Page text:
For election night here in the USA, I present to you this tale recorded by the Venerable Bede. I discovered this story earlier in the year in the Celtic Miscellany and have been saving it since.

King Oswin had given an extraordinary fine horse to Bishop Aidan, to use either in crossing rivers, or in performing a journey upon any urgent necessity, though the Bishop was wont to travel ordinarily on foot.

Some short time after, a poor man meeting the Bishop, and asking alms, he immediately dismounted, and ordered the horse, with all his royal trappings, to be given to the beggar; for he was very compassionate, a great friend to the poor, and, in a manner, the father of the wretched.

This being told to the king, when they were going in to dinner, he said to the Bishop, “What did you mean, my lord Bishop, by giving the poor man that royal horse, which it was fitting that you should have for your own use?

“Had not we many other horses of less value, or things of other sorts, which would have been good enough to give to the poor, instead of giving that horse, which I had chosen and set apart for your own use?”

Thereupon the Bishop answered, “What do you say, O king? Is that son of a mare more dear to you than that son of God?”

Upon this they went in to dinner, and the Bishop sat in his place; but the king, who had come in from hunting, stood warming himself, with his attendants, at the fire.

Then, on a sudden, whilst he was warming himself, calling to mind what the bishop had said to him, he ungirt his sword, and gave it to a servant, and hastened to the Bishop and fell down at his feet,’ beseeching him to forgive him;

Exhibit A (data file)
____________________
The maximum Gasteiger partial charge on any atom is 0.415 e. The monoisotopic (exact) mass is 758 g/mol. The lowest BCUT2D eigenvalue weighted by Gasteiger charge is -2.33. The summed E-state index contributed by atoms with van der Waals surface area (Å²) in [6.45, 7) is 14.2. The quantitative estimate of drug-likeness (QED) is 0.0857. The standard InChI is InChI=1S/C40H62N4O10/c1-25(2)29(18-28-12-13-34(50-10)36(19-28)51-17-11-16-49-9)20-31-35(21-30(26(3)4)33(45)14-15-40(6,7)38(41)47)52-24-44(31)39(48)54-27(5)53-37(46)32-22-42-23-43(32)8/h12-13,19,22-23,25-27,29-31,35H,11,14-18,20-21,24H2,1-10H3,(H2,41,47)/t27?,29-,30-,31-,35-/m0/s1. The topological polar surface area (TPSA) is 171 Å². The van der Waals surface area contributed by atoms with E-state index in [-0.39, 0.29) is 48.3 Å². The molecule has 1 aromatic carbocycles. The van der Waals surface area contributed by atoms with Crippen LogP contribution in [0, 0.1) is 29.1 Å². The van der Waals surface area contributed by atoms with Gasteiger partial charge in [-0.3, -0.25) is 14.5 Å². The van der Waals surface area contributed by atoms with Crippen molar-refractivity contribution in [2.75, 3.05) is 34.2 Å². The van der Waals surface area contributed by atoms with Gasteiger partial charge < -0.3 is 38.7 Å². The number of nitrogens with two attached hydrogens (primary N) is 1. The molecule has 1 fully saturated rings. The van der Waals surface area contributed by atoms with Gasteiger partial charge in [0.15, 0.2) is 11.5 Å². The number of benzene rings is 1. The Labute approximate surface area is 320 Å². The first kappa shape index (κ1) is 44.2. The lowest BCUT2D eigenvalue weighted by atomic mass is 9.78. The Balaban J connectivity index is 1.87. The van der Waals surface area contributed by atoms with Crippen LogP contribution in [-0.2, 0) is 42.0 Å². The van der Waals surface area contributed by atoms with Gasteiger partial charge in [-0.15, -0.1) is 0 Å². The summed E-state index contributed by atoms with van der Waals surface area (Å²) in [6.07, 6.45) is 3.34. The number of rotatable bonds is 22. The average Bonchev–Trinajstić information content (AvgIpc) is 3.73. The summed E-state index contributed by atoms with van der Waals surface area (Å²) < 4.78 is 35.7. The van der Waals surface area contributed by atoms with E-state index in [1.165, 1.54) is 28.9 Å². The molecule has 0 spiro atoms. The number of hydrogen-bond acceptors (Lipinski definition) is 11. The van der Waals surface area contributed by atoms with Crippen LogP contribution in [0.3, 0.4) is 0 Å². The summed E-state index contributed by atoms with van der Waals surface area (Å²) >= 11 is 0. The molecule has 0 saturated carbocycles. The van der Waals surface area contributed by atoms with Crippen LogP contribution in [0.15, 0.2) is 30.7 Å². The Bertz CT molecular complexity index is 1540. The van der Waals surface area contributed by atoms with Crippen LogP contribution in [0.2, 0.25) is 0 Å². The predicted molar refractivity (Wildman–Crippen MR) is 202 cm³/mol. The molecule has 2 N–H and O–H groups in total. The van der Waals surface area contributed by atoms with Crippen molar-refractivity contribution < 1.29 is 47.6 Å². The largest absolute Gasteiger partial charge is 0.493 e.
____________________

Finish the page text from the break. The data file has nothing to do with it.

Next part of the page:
“For from this time forward,” said he, “I will never speak any more of this, nor will I judge of what or how much of our money you shall give to the sons of God.”

The bishop was much moved at this sight, and starting up, raised him, saying that he was entirely reconciled to him, if he would sit down to his meat and lay aside all sorrow. The king, at the bishop’s command and request, began to be merry, but the bishop, on the other hand, grew so melancholy as to shed tears. His priest then asked him, in the language of his country, which the king and his servants did not understand, why he wept.

“I know,” said he, “that the king will not live long; for I never before saw so humble a king; whence I perceive that he will soon be snatched out of this life, because this nation is not worthy of such a ruler.” Not long after, the bishop’s gloomy foreboding was fulfilled by the king’s death, as has been said above. But Bishop Aidan was also taken out of this world, twelve days after the king he loves, on the 31st of August, 651, to receive the eternal reward of his labours form our Lord.